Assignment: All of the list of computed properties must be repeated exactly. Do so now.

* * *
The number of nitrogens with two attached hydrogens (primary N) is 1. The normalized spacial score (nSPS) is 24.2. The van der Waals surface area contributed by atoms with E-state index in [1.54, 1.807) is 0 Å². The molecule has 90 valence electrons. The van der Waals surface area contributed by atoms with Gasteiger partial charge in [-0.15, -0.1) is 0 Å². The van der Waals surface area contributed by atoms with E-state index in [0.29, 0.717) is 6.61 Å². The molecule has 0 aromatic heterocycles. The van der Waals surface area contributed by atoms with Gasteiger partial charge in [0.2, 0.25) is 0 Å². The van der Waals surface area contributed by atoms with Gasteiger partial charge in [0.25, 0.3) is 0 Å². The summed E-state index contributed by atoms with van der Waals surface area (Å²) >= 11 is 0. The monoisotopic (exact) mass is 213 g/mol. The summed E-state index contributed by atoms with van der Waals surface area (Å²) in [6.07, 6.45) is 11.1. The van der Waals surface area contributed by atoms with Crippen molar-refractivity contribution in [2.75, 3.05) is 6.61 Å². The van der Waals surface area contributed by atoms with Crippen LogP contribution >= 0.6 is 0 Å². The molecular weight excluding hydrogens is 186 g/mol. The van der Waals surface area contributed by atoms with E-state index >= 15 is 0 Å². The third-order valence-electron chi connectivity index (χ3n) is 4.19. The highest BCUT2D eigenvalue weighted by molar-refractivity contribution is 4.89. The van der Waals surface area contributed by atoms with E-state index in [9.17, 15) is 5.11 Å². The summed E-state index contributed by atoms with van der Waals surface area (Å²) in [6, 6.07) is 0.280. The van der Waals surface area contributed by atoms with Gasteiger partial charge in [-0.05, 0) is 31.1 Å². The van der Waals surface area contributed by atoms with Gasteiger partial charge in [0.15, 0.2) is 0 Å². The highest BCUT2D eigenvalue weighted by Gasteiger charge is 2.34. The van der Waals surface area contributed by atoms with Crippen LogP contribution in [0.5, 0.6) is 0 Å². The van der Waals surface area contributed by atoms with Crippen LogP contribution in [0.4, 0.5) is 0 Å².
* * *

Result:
The number of nitrogens with two attached hydrogens (primary N) is 1. The normalized spacial score (nSPS) is 24.2. The van der Waals surface area contributed by atoms with E-state index in [1.54, 1.807) is 0 Å². The molecule has 90 valence electrons. The van der Waals surface area contributed by atoms with Gasteiger partial charge in [-0.15, -0.1) is 0 Å². The van der Waals surface area contributed by atoms with E-state index in [0.29, 0.717) is 6.61 Å². The molecule has 0 aromatic heterocycles. The van der Waals surface area contributed by atoms with Gasteiger partial charge in [0.2, 0.25) is 0 Å². The van der Waals surface area contributed by atoms with Gasteiger partial charge in [0.25, 0.3) is 0 Å². The summed E-state index contributed by atoms with van der Waals surface area (Å²) >= 11 is 0. The monoisotopic (exact) mass is 213 g/mol. The summed E-state index contributed by atoms with van der Waals surface area (Å²) in [6.07, 6.45) is 11.1. The van der Waals surface area contributed by atoms with Crippen molar-refractivity contribution in [2.75, 3.05) is 6.61 Å². The van der Waals surface area contributed by atoms with Crippen LogP contribution >= 0.6 is 0 Å². The molecular weight excluding hydrogens is 186 g/mol. The van der Waals surface area contributed by atoms with E-state index >= 15 is 0 Å². The third-order valence-electron chi connectivity index (χ3n) is 4.19. The highest BCUT2D eigenvalue weighted by molar-refractivity contribution is 4.89. The van der Waals surface area contributed by atoms with E-state index in [9.17, 15) is 5.11 Å². The summed E-state index contributed by atoms with van der Waals surface area (Å²) in [6, 6.07) is 0.280. The van der Waals surface area contributed by atoms with Gasteiger partial charge in [-0.05, 0) is 31.1 Å². The van der Waals surface area contributed by atoms with Gasteiger partial charge in [0.15, 0.2) is 0 Å². The highest BCUT2D eigenvalue weighted by Gasteiger charge is 2.34. The van der Waals surface area contributed by atoms with Crippen LogP contribution in [0.5, 0.6) is 0 Å². The van der Waals surface area contributed by atoms with Crippen LogP contribution in [0.4, 0.5) is 0 Å².